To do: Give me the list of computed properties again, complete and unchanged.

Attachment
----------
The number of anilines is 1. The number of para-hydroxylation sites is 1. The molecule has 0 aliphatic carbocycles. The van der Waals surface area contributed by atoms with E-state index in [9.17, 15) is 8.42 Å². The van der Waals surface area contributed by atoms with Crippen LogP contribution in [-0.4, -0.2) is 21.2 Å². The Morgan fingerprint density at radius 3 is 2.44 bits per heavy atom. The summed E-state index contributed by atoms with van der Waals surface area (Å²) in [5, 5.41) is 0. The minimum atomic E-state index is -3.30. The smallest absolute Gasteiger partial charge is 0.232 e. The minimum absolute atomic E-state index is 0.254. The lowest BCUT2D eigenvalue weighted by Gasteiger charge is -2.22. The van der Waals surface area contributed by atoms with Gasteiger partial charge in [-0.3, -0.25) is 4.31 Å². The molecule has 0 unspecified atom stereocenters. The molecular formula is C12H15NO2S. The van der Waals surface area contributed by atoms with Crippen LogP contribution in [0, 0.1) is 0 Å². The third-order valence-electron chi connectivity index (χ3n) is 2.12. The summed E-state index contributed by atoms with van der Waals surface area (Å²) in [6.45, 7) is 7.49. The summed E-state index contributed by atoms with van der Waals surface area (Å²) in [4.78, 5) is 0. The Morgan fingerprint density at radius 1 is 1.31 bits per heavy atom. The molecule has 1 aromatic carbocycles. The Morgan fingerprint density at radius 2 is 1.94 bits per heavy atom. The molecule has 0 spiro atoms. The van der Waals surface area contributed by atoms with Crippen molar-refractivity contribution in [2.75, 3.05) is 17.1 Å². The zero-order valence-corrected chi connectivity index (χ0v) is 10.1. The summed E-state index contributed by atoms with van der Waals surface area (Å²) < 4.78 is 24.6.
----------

The number of anilines is 1. The number of para-hydroxylation sites is 1. The molecule has 0 aliphatic carbocycles. The van der Waals surface area contributed by atoms with E-state index in [9.17, 15) is 8.42 Å². The van der Waals surface area contributed by atoms with Crippen LogP contribution in [-0.4, -0.2) is 21.2 Å². The Morgan fingerprint density at radius 3 is 2.44 bits per heavy atom. The summed E-state index contributed by atoms with van der Waals surface area (Å²) in [5, 5.41) is 0. The minimum atomic E-state index is -3.30. The smallest absolute Gasteiger partial charge is 0.232 e. The minimum absolute atomic E-state index is 0.254. The lowest BCUT2D eigenvalue weighted by Gasteiger charge is -2.22. The van der Waals surface area contributed by atoms with Gasteiger partial charge in [-0.3, -0.25) is 4.31 Å². The molecule has 0 unspecified atom stereocenters. The molecular formula is C12H15NO2S. The van der Waals surface area contributed by atoms with Crippen LogP contribution in [0, 0.1) is 0 Å². The third-order valence-electron chi connectivity index (χ3n) is 2.12. The summed E-state index contributed by atoms with van der Waals surface area (Å²) in [6.45, 7) is 7.49. The summed E-state index contributed by atoms with van der Waals surface area (Å²) in [4.78, 5) is 0. The Morgan fingerprint density at radius 1 is 1.31 bits per heavy atom. The molecule has 1 aromatic carbocycles. The Morgan fingerprint density at radius 2 is 1.94 bits per heavy atom. The molecule has 0 spiro atoms. The van der Waals surface area contributed by atoms with Crippen molar-refractivity contribution in [2.75, 3.05) is 17.1 Å². The zero-order valence-corrected chi connectivity index (χ0v) is 10.1. The summed E-state index contributed by atoms with van der Waals surface area (Å²) < 4.78 is 24.6.